Viking Ship to Remain in Portland Boatyard for Repairs Following Tours Tomorrow


Bjorn Ahlander, Captain of the Draken, at the Marina at 58 Fore Street Today, a/k/a Portland Foreside.

Live Ravens Were Perched Near the Captain. If They Left The Ship Without Returning, They Had Found Land.

A Demonstration of the Steering Mechanism, (The Tiller) on the Starboard Side of the Draken.

“This is one of the smallest ships I have ever captained,” said Bjorn Ahlander, captain of the 115 ft, Draken, this afternoon.  He showed this blogger a photo of a gorgeous four masted barque that he captioned years ago. The captain had been retired for fourteen (14) days when he was asked to take over the Draken. But then he laughed and said he will tell the rest of his story tomorrow at a talk he is giving at Shipyard Brewery, 65 Newbury Street, on Munjoy Hill.   There are still some tickets available for the event.  The event is hosted by TallShipsPortland, although it is not a fundraiser for the non-profit..

Tours of the boat will conclude tomorrow Monday, July 30th and run from 10:00 am – 8:00 pm.  See the folks under the small, white tent at the Marina at Portland Foreside, 58  Fore Street.  (One particularly busy day up in Rockland, ticket sales reached an astonishing 1,750 according to one of the volunteers).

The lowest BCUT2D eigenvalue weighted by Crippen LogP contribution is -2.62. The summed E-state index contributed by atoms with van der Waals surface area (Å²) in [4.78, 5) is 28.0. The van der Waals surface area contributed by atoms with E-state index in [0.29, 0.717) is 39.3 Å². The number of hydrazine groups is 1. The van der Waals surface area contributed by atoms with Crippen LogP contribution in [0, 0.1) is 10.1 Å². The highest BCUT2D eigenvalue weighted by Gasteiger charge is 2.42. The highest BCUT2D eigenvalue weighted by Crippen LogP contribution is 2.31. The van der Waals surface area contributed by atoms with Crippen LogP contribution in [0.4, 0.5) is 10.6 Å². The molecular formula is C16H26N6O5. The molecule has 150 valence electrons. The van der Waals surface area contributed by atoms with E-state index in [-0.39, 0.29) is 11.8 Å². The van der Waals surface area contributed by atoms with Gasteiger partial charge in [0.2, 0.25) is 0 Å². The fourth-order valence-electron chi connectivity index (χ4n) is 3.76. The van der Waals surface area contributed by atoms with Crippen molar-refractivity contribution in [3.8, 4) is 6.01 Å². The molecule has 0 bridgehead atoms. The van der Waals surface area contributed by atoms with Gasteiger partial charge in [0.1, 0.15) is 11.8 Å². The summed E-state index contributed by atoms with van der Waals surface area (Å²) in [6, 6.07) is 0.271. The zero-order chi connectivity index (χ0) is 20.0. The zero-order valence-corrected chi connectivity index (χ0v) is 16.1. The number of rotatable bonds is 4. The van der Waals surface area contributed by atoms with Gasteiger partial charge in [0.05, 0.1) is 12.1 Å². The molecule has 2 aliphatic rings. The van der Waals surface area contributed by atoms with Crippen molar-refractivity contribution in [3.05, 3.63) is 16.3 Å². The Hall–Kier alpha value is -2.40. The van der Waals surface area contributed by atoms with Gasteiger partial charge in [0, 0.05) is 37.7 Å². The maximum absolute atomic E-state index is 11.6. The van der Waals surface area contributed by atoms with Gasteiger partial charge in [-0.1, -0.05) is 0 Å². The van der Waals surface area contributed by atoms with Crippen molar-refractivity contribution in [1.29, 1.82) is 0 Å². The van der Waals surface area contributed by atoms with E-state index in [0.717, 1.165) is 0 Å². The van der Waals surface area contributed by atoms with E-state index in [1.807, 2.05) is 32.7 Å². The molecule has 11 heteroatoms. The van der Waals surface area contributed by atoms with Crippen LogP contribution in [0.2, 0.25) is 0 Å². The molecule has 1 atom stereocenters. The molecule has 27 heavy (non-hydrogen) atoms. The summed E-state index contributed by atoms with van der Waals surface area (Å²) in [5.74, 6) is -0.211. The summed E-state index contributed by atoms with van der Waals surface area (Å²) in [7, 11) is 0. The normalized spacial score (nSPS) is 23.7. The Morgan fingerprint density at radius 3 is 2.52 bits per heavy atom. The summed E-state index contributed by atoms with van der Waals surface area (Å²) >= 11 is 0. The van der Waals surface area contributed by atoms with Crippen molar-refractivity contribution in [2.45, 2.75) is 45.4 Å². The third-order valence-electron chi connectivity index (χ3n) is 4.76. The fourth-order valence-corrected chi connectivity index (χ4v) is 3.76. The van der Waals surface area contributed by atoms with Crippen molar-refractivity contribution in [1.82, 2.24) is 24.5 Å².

During a fascinating deck tour, it was learned that following the last day of tours tomorrow, Monday, July 30, the 115 ft. boat will travel down to Portland Yacht Services, 100 West Commercial Street for maintenance work.  It’s also anticipated that the one engine that was damaged during an encounter with lobster traps in Rockland will be repaired.  The Yard has a new travel lift which may be used for the first time.

It took one hundred (100) Vikings rowing the boat to power it along with the sails up.  The top speed of Draken is fourteen (14) knots.  All crew members sleep on deck and that is where the galley is located as well.  That’s because there are twenty-seven (27) tons of rocks for ballast in the bottom of the boat. The mast, not the original, is made of Douglas Fir and the flooring of pine and oak, covered with tar. John Lindquist, who just joined the Draken two days ago as crew said that the two ravens always aboard except when they find land, are called “thought” and “memory” a/k/a Hugin and Minin.  He’s an expert in the mythology of the area having lived there for over twenty (20) years.

It’s anticipated at this time the Draken will proceed to Boston and then to Salem.

Please see previous posts for more information on the Draken.